Depending on the type of trademark, different analytical approaches will be implemented. For example, if the mark consists of multiple terms, then the Examining Attorney will decide whether a portion of the mark is dominant in regard to creating a commercial impression. In another case, if it is determined that the trademark is descriptive or weak (compared to a coined term or a distinctive mark), it may be entitled to a narrow scope of protection. Yet in the case of design marks, the comparison must focus on the visual similarities. Each likelihood of confusion analysis will vary depending on the facts of each case.



U.S. Courts of Appeals

The circuit courts around the United States have stated similar standards for a likelihood of confusion between marks of parties in litigation.  In infringement cases, plaintiffs will use the versions of the Dupont factors that the local circuit court has created. A trademark infringement case differs slightly from an opposition or cancellation action in that the parties are arguing about the use of a trademark, not the ability to register a trademark, though the questions are similar.  


First Circuit Borinquen Biscuit Corp. v. M.V. Trading Corp., 443 F.3d 112 (1st Cir., 2006)

This court has enumerated eight factors to guide the inquiry into likelihood of confusion: 

  1. the similarity of the marks; 
  2. the similarity of the goods; 
  3. the relationship between the parties’ channels of trade; 
  4. the relationship between the parties’ advertising; 
  5. the classes of prospective purchasers; 
  6. evidence of actual confusion; 
  7. the defendant’s intent in adopting its mark; and 
  8. the strength of the plaintiff’s mark. 

Astra Pharm. Prods., Inc. v. Beckman Instruments, Inc., 718 F.2d 1201, 1205 (1st Cir.1983); accord Pignons S.A. de Mecanique de Precision v. Polaroid Corp., 657 F.2d 482, 487 (1st Cir.1981). 


A proper analysis takes cognizance of all eight factors and gives sufficient weight to those factors for the facts of the situation, but assigns no single factor with dispositive weight. 


Second CircuitPolaroid Corp. v. Polarad Electronics Corp., 287 F.2d 492, 495 (2d Cir.) (“Polaroid”), cert. denied, 368 U.S. 820 (1961)

In order to determine if there is a likelihood of consumer confusion, the factors are: 

  1.  the strength of the plaintiff’s mark; 
  2. the similarity of plaintiff’s and defendant’s marks;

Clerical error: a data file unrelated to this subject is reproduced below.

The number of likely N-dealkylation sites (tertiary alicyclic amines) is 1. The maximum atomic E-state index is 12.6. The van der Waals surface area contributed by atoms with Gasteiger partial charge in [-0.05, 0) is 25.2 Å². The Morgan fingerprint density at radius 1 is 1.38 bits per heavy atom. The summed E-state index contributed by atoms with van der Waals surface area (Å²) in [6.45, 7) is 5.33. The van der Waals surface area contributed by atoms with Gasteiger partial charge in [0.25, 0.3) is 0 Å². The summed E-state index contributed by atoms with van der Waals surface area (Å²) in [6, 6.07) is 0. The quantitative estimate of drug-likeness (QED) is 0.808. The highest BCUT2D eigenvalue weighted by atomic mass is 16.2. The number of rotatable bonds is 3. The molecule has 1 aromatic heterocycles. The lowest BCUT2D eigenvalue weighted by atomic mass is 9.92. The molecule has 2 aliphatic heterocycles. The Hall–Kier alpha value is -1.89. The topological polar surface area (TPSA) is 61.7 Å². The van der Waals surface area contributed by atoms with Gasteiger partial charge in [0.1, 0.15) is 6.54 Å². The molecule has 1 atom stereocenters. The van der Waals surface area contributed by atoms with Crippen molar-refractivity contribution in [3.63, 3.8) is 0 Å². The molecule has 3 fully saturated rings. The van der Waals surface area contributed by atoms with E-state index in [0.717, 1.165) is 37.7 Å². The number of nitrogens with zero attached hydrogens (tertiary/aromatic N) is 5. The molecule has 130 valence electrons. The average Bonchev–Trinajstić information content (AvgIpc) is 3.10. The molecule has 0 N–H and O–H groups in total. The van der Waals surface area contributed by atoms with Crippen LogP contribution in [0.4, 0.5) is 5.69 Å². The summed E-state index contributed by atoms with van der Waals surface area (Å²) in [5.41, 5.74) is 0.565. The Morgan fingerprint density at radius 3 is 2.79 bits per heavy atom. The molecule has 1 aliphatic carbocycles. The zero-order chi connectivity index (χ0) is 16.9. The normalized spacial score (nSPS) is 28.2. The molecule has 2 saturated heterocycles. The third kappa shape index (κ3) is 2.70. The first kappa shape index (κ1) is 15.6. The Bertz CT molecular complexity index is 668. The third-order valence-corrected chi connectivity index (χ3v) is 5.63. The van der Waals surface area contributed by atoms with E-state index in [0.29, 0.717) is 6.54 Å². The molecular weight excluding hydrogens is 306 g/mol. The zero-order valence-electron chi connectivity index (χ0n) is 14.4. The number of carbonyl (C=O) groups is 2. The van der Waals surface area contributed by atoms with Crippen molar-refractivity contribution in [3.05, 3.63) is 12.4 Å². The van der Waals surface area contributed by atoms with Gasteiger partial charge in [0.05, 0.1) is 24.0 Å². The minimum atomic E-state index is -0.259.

3. the competitive proximity of the products; 
  4. the likelihood that plaintiff will “bridge the gap” and offer a product like defendant’s; 
  5. actual confusion between products; 
  6. good faith on the defendant’s part; 
  7. the quality of defendant’s product; and 
  8. the sophistication of buyers.  


Third CircuitLapp Factors – Interpace Corp. v. Lapp, Inc., 721 F.2d 460, 463 (3d Cir.1983) 

Multi-factor test that assesses the following: 

  1. degree of similarity between the owner’s mark and the alleged infringing mark; 
  2. strength of the owner’s mark; 
  3. price of the goods and other factors indicative of the care and attention expected of consumers when making a purchase; 
  4. length of time the defendant has used the mark without evidence of actual confusion; 
  5. intent of the defendant in adopting the mark; 
  6. evidence of actual confusion; 
  7. whether the goods, though not competing, are marketed through the same channels of trade and advertised through the same media; 
  8. the extent to which the targets of the parties’ sales efforts are the same; 
  9. the relationship of the goods in the minds of consumers because of the similarity of function; and 
  10. other facts suggesting that the consuming public might expect the prior owner to manufacture a product in the defendant’s market or that he is likely to expand into that market.


Fourth CircuitPizzeria Uno Corp. v. Temple, 747 F.2d 1522, 1527 (4th Cir.1984). 

A court should consider: 

  1. the strength or distinctiveness of the plaintiff’s mark, 
  2. the similarity of the two parties’ marks, 
  3. the similarity of the goods and services the marks identify, 
  4. the similarity of the facilities the two parties use in their businesses, 
  5. the similarity of advertising used by the two parties, 
  6. the defendant’s intent, and 
  7. actual confusion. 

These factors are not of equal importance or equal relevance in every case. 


Fifth Circuit Am. Rice Inc. v. Producers Rice Mill, Inc., 518 F.3d 321, 329 (5th Cir. 2008)

The likelihood of confusion standard in trademark infringement claims involves consideration of eight nonexhaustive factors: 

  1. the type of mark allegedly infringed, 
  2. the similarity between the two marks,